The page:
Copyrighted material can be used in social annotation tools for pedagogical purposes, subject to an instructor’s fair use analysis for each resource to be used. Library resources and materials from ereserves can be used, again, subject to your own fair use evaluation. Use of these tools as described applies to synchronous and asynchronous classrooms. The social annotation platforms are not a substitute for the purpose of making material freely available to students.
The University expects faculty to respect copyright and to determine if your posted content complies with copyright law. Before uploading copyrighted content into these tools:
- You affirm the content was lawfully acquired
- You are the copyright holder; or
- You have obtained express permission from the copyright holder or determined such content is in the public domain; or
- You have completed a fair use evaluation (learn more and see fair use checklist) for each resource you wish to use and determined, in good faith, after reasonable inquiry, that the use of the copyrighted work is a “fair use” under copyright law.
(Adopted from Yale University Canvas @ Yale Help Site - External App: Perusall - Integrating with Canvas)
Some Recommended Best Practices
- Harvard Business Publishing materials have restrictive licensing that prevents their use in these tools.
- Materials should be restricted to students enrolled in the course and not available for download. Materials may be made available for download to support individual student accessibility needs.
- Material should be deleted once the semester is over.
- Please check with your school’s Teaching and Learning Center for any additional best practices.
For Your Students
Students need to learn something about copyright so they understand why they need to cite. Library resources that students can refer to for quick pointers include:
- Writing for Class in this guide
- Citing guide - provides help with major citation styles
- Images guide - provides help with citing and using images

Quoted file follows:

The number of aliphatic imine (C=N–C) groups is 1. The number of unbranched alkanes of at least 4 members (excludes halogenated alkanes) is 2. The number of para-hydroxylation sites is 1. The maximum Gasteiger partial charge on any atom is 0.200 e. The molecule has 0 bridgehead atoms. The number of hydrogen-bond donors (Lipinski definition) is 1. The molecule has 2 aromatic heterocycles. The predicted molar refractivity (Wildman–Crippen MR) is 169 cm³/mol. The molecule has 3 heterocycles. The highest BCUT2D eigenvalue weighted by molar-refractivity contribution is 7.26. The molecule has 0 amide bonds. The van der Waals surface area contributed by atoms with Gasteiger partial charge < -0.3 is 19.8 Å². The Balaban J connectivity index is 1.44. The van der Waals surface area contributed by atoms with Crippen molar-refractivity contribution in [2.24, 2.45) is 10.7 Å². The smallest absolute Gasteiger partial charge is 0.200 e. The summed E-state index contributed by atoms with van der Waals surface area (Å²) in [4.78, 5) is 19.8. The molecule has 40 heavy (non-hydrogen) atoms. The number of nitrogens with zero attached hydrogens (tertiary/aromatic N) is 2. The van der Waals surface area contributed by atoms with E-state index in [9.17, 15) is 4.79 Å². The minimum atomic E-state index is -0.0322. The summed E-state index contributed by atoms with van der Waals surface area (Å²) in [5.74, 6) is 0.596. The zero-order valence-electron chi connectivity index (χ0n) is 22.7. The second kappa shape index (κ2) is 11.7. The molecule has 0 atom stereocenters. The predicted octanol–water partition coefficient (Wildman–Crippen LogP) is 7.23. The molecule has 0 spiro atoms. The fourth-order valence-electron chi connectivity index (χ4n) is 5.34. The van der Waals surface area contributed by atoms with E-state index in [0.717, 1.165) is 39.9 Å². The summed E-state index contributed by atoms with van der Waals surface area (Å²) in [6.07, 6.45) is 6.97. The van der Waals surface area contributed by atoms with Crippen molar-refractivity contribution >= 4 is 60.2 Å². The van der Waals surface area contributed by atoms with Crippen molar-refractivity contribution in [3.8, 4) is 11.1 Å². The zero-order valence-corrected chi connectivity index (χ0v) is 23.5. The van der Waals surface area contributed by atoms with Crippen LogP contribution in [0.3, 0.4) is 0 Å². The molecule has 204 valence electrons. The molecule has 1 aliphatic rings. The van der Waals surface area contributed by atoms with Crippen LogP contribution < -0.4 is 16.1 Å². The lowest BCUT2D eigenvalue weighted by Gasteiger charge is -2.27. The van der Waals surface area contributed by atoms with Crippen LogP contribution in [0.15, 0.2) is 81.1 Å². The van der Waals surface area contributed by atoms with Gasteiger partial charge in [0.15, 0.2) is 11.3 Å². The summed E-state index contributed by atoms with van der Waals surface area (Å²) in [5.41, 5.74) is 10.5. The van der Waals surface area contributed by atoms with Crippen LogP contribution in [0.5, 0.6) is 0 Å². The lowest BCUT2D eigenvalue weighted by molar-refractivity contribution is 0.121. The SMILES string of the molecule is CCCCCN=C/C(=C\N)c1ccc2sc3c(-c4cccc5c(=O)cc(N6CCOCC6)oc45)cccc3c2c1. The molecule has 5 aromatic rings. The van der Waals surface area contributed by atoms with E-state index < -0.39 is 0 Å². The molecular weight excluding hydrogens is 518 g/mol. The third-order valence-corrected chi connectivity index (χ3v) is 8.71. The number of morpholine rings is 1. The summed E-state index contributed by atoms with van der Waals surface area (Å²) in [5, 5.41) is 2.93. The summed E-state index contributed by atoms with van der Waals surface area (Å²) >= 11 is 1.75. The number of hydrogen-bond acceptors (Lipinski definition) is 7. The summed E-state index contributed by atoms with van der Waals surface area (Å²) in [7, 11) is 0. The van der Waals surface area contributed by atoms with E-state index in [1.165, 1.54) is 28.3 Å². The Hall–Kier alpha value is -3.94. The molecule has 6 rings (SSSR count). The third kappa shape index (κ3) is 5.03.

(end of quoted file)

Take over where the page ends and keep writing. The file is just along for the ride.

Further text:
- How to Avoid Plagiarism - part of the Writing guide
Librarians created an online course titled Avoiding Plagiarism at JHU. Students can access it through the MyLearning site, which is located in the Education section of the JHU Portal. The course includes seven modules, with pre- and post-tests. The objectives are
- Identify a definition of plagiarism
- Recognize examples of plagiarism
- Determine methods of avoiding plagiarism
- Analyze why students plagiarize
- Evaluate the context and impact of plagiarism
The Center for Educational Resources (CER) manages a license to Turnitin, a plagiarism detection software, for the Krieger School of Arts & Sciences and the Whiting School of Engineering. See this page for information about accessing and using Turnitin.
Course requirements often place students' work online, in a publicly accessible fashion. When this happens, copyright needs to be followed and attributions should be made.
If students collaborate with others or with faculty, best practices are emerging to protect their intellectual property and their privacy. Two examples are
The publication and sharing properties of the web make authorship, attribution, and the reuse of material tricky propositions. Feel free to reach out to the library for discussion of these topics.